Rezko faces another fraud trial next year regarding the sale of his Papa Tony's pizza restaurants.

What Rezko knows, and what he is probably talking about, means big problems for Illinois' embattled governor, unpopular Democrat Rod Blagojevich.

From CBS 2 Chicago:

Prosecutors investigating Gov. Rod Blagojevich's administration would plainly like to hear what Rezko knows, and there is plenty of incentive to talk.

One prominent defense attorney told CBS 2 Chief Correspondent Jay Levine, "I've heard 18 different ways that Rezko is talking."

Another says Federal Marshals are regularly transporting Rezko from the Metropolitan Correctional Center to the U.S. Attorney's Office. It is, what appears to be, a major about-face for Rezko.

Rezko had nothing to say to prosecutors while he was on trial. But all that seems to have changed after six months behind bars in the notorious federal prison in the South Loop.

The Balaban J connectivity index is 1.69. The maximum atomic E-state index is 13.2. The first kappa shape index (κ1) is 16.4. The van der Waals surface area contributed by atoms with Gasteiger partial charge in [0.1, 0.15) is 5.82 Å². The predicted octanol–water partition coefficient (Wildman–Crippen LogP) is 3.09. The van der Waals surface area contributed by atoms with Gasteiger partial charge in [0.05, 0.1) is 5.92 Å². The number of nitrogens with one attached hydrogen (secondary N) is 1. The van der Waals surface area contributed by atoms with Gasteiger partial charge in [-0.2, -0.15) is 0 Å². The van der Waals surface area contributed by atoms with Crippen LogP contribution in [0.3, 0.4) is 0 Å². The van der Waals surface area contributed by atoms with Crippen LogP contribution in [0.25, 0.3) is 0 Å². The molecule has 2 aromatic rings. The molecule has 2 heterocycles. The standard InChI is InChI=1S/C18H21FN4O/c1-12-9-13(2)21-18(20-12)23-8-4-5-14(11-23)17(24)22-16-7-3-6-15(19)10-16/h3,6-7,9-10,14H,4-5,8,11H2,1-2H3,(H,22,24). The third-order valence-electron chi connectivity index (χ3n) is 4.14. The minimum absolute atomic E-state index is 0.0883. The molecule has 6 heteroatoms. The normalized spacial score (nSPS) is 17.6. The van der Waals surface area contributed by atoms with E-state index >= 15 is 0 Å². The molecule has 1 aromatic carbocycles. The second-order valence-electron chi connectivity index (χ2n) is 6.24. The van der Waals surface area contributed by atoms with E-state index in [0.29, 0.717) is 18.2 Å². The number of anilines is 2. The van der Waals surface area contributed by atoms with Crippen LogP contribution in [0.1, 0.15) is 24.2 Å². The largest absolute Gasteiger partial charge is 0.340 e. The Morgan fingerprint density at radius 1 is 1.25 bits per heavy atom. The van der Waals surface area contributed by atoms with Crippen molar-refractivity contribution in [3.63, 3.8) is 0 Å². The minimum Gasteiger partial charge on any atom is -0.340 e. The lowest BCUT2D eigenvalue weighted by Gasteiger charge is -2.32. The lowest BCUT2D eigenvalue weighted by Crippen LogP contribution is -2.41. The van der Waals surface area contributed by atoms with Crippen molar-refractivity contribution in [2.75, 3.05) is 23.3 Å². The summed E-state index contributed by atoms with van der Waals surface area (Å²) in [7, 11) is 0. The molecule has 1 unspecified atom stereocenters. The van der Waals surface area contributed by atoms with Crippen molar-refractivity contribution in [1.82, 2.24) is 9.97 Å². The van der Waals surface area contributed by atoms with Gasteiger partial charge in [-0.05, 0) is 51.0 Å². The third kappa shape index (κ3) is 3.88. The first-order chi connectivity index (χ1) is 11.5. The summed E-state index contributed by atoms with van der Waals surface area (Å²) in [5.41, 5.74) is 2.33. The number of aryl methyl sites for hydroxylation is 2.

While on trial this spring, Rezko complained that he was forced to wear underwear that other inmates have worn. It was laundered first, right Tony? Presumably the North Shore millionaire has found other unpleasant things while residing at the Metropolitan Correctional Center.

Last year, another onetime Blagojevich confidante and fundraiser, Christopher Kelly, was indicted on tax charges unrelated to the Rezko "pay to play" scandals.

Blagojevich is trapped in a corner.

As for Obama, we may learn soon that his buddy Rezko is a much worse man than we thought.

Which will give the Illinois senator the opportunity to expand on his comment, "That's not the Tony I knew," upon learning of Rezko's guilty verdict in June.

Technorati tags: